Directed by Seth MacFarlane
Early in Family Guy creator Seth MacFarlane’s feature film debut, John Bennett (Mark Wahlberg) comes home to find his lifelong best friend and actual teddy bear Ted (voiced by MacFarlane) on the couch with a bunch of hookers. They’ve just watched Adam Sandler’s Jack and Jill, Ted reports, and it was horrible, but it doesn’t really matter because, you know, they’re just hookers. It’s a typical MacFarlane cheap shot—say something sucks, then faux-ironically say a group of people sucks—but it doesn’t sit quite right, coming as it does in the middle of another comedy about a loser guy hanging on to his youth instead of growing up. Didn’t we just watch this story a few weeks ago, and didn’t it star Adam Sandler? In trashing a crappy Sandler movie in the middle of what’s basically his own arrested-dude movie, does fellow 80s-and-90s enthusiast MacFarlane really have a leg to stand on?
To his credit, he has dreamed up an irresistible hook for the latest adult male coming of age fable: John’s wish that his beloved stuffed bear would come alive was granted at age eight, and now almost three decades later, Ted lives on to smoke weed, swear, and sit on the couch alongside his human buddy, talking about the awesome badness of Flash Gordon. John works at a rental car business, going mostly nowhere, although he is able to make his foxy, patient, successful girlfriend Lori (Mila Kunis) laugh. But they’ve been together four years, and Lori thinks maybe it’s time for John to put away childish things, or at least have childish things move to their own apartment.
The intense friendship between, and rocky separation of, a grown man and a CG-animated stuffed bear with a penchant for dirty jokes has some built-in sight gag laughs, especially with Wahlberg doing his best enthusiastic dim-bulb routine. But like Peter Griffin on Family Guy, John’s dopiness comes and goes at will: sometimes he’s a dumb guy, and sometimes he’s a smart-ass slacker making obscure movie references (Griffin’s spiritual predecessor Homer Simpson shares that flexible-intelligence-for-comedy’s-sake trait, but at his best, his stupidity contains magnitudes, not just two alternating styles of jokes). As Lori, Kunis jokes and swears a little too, to show that she’s a good sport and not a nagging straight woman. A fat lot of good it does her: Lori still has to go through the nagging motions, and her easygoing approachability only serves to make those conflicts feel more mechanical and empty. MacFarlane, for his part, is a gifted voiceover actor, which makes it all the more frustrating that Ted sounds like a miniature Peter Griffin, with the Rhode Island rasp softened into a greater-Boston squawk.
Wahlberg, Kunis, and some good effects work do ground the movie; with animation confined to a single character, the anything-goes laziness of Family Guy and its ilk necessarily tempers itself, and Ted, in telling a single story without burning itself down for yuks, feels less pointless than its exhausting TV siblings. But only just slightly. It has its incidental pleasures; MacFarlane and his cowriter buddies are happy to dwell on a joke, letting dialogue roll around and poke fun at its usual utilitarian nature. This makes for tension-breaking laughs when, say, Ted pauses with amusing self-doubt to mull over whether “meathole” actually makes sense as a euphemism for “mouth.” It also makes the movie protracted—or maybe that’s the screenplay as a whole. Just about everything about Ted feels stretched out and padded with familiar shtick: the bear makes racist jokes that are supposed to be knowing and therefore harmless in their racism; sex jokes abound, some amusing and some not; and the movie pauses to take shots at random movies and celebrities, like when Patrick Stewart’s narrator detours into complaining about how much he hated Superman Returns. Finally, someone who will speak truth to Brandon Routh about a movie from six summers ago!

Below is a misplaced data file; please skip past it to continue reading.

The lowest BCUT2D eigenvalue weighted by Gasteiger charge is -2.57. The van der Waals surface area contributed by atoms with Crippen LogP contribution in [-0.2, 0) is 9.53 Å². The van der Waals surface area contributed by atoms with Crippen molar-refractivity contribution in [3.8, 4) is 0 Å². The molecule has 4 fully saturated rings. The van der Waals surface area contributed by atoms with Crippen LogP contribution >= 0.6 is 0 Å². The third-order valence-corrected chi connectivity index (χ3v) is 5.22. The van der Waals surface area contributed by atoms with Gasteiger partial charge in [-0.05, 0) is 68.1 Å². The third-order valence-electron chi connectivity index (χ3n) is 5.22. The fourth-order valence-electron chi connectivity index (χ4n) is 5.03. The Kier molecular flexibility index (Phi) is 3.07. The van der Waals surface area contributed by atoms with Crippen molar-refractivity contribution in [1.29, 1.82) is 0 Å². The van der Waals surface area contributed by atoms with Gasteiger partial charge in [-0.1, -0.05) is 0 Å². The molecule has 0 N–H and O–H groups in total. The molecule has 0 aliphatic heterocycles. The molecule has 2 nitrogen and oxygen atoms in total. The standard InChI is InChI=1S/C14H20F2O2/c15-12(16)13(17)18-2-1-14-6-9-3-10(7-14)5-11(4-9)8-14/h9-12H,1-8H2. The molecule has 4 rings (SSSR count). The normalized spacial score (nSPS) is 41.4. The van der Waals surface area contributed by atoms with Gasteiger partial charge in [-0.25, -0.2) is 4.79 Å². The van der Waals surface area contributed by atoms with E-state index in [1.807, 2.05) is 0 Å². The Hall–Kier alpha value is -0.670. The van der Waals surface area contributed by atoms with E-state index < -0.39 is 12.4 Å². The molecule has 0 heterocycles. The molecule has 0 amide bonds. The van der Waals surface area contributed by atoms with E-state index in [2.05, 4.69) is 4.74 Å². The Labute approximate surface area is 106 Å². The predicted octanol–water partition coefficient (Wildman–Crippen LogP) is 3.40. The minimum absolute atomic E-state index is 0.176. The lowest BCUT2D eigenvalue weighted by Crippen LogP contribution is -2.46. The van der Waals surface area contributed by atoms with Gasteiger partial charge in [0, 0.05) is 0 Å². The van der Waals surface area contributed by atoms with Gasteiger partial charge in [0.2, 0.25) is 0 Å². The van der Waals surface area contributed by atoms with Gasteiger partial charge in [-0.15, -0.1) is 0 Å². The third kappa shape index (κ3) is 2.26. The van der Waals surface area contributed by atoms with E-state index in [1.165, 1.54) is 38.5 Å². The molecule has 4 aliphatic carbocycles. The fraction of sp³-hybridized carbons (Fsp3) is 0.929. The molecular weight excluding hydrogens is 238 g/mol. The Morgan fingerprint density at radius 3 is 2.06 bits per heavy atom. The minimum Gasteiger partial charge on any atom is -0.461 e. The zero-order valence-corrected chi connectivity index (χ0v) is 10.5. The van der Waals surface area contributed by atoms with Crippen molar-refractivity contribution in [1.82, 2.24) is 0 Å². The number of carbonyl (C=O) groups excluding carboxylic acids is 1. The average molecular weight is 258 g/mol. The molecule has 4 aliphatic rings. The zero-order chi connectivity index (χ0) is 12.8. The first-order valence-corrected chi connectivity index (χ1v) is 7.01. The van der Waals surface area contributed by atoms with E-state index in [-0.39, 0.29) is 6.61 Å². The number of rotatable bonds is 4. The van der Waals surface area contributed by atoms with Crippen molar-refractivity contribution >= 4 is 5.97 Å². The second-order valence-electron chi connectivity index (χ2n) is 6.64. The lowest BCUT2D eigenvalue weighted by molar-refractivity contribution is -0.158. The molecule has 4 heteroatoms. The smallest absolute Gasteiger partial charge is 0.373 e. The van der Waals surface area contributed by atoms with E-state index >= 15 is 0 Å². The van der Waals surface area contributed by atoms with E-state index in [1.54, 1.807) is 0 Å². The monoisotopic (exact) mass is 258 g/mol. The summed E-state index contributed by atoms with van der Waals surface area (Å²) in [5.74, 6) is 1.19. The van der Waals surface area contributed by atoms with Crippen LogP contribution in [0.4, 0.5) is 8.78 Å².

MacFarlane has the irreverence of a satirist, but no real targets, and nothing much to say about his subjects (I hate to raise the specter of Step Brothers each and every time I see a less successful arrested-dudes comedy, but seriously, Step Brothers treats the same subject with both low comedy and clever satire that ought to be a model for future attempts). The references to Jews or Mexicans, Brandon Routh or Adam Sandler, the awesomness of Flash Gordon or the awfulness of Flash Gordon—they all serve the same lack of purpose, further entries in the comedy of mentioning. This technique leaves MacFarlane’s instincts for actual spoofery weak, possibly atrophied. At one point, John recalls his version of the night he met Lori, and the movie indulges in a Family Guy-style cutaway to a Saturday Night Fever spoof that hews so closely to the Airplane! parody of the same scene that I honestly wondered if MacFarlane realized he was ripping off that movie, or if that was supposed to be some kind of a dead-end meta-joke unto itself.
The MacFarlane faithful will doubtless enjoy Ted, and even some Family Guy haters might find it more tolerable for its semblance of a heart, or the way Norah Jones turns up to make fun of herself. But for a good-time, crowd-pleasing broad comedy, it somehow manages to feel like a vanity project, too—a testament to the fun you can have, the cameos you can attract, and the stuff you can get away with saying when you’re Seth MacFarlane. Obviously, making this stuff isn’t a bad way to make a living. Watching it, though, may be a chore for the unconverted.
Opens June 29